American Indians

Oklahoma Historical Society Collaborates With Ancestry.com To Make Archives Available To Public

The Oklahoma Historical Society houses thousands of records on early Oklahomans, Indian and non-Indian. But OHS has lacked the means to digitize much of its records. That is until recently, when Ancestry.com approached OHS with an offer to collaborate.

Debra Spindle
Debra Spindle: Credit Susan Shannon

“It was a good partnership because we do not have staff, nor time nor resources to digitize and index our records and we have a treasure trove of records in our files, on microfilm, lots of handwritten records that are difficult to access,” Debra Osborne Spindle said. “This will make them available.

Spindle is an OHS research librarian. She said Ancestry.com sent people to copy the thousands of microfilms, handwritten records and other memorabilia.

According to Spindle, among the best resources on early Oklahomans is the Indian Pioneer Papers of Oklahoma, created in the 1930’s.

“They’re interviews that were done as a Works Project Administration project. And they were interviews done with people who were here at statehood or before statehood,” Spindle said.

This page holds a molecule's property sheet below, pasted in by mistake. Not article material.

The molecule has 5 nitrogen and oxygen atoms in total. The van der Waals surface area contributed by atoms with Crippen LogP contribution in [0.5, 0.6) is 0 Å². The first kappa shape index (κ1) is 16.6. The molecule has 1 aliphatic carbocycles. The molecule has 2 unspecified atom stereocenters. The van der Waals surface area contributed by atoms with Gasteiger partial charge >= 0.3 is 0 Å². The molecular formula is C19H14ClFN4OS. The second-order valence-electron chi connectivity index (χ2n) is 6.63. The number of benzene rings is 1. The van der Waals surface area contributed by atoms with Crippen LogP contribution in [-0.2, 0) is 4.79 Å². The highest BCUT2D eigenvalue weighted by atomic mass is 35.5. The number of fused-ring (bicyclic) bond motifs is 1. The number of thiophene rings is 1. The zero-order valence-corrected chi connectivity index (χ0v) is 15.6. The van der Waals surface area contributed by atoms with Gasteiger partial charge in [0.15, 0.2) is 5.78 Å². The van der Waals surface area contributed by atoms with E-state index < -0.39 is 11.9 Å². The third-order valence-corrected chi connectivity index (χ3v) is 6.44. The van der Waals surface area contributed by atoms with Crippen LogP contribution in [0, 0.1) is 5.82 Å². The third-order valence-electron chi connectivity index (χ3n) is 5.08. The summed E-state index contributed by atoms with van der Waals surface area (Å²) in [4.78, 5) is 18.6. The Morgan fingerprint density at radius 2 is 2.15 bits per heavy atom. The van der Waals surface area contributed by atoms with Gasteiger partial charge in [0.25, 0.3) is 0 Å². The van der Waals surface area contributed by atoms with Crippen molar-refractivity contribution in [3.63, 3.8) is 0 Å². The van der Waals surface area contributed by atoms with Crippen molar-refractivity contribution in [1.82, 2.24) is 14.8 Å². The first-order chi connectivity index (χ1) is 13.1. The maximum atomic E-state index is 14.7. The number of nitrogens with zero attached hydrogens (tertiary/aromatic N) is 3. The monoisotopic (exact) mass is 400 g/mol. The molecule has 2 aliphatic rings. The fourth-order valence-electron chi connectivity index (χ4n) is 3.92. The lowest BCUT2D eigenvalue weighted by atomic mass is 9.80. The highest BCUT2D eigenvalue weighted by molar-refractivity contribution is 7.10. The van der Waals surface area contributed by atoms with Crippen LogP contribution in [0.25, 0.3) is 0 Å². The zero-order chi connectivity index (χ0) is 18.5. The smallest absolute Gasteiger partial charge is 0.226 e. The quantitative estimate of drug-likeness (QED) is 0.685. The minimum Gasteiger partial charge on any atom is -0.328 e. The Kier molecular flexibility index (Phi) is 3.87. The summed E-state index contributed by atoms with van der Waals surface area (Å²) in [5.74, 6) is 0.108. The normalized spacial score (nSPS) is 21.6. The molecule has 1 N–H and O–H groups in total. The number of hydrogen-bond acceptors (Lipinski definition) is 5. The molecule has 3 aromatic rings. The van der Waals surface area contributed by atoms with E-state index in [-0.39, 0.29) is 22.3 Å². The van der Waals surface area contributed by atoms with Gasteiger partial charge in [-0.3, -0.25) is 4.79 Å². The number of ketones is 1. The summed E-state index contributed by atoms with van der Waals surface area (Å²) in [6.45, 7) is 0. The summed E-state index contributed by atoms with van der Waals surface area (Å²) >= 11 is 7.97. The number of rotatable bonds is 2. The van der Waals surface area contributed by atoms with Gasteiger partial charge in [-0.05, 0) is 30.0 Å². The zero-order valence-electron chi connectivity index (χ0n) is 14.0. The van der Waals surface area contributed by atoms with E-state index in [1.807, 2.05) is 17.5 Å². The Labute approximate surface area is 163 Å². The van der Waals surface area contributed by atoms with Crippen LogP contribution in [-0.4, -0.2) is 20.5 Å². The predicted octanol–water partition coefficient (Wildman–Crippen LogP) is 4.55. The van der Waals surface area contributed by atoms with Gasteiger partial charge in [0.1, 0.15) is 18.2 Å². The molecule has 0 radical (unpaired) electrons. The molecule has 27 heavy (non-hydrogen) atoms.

“They interviewed both Indians and pioneers. When people hear the title they think it just Indians but it was people, and in fact there’s Germans from Russia that are included, but there are other ethnic groups included,” Spindle said.

Federal laws and treaties barred all non-Indians from Indian Territory, so permits were given to federal employees and residents approved by the Indian governments.

“They had to have permission to be there, physicians had to have permits, everybody who was a white person in Indian Territory was supposed to have a permit,” Spindle said.

Spindle said the most frequently asked questions her office receives are those from individuals attempting to trace Indian heritage or blood.

“We spend a lot of time here explaining, for example, the Dawes Enrollment, what the rules were, how that happened, the fact that someone who is living in Indian Territory does not necessarily mean they were Indian. Those kinds of things,” Spindle said.

And Spindle anticipates even more interest in the wake of the Ancestry.com collaboration.

Spindle also credits programs like PBS’s Finding Your Roots and The Learning Channel’s Who Do You Think You Are? for the increased interest in tracing one’s past.

“I think those TV shows wouldn’t be on unless the interest was there because they’re commercial, they’re commercial entities. But I’m glad it’s there because it’s been great fun and we’ve done some work for some of those shows,” Spindle said.

SOURCE: Indian Times

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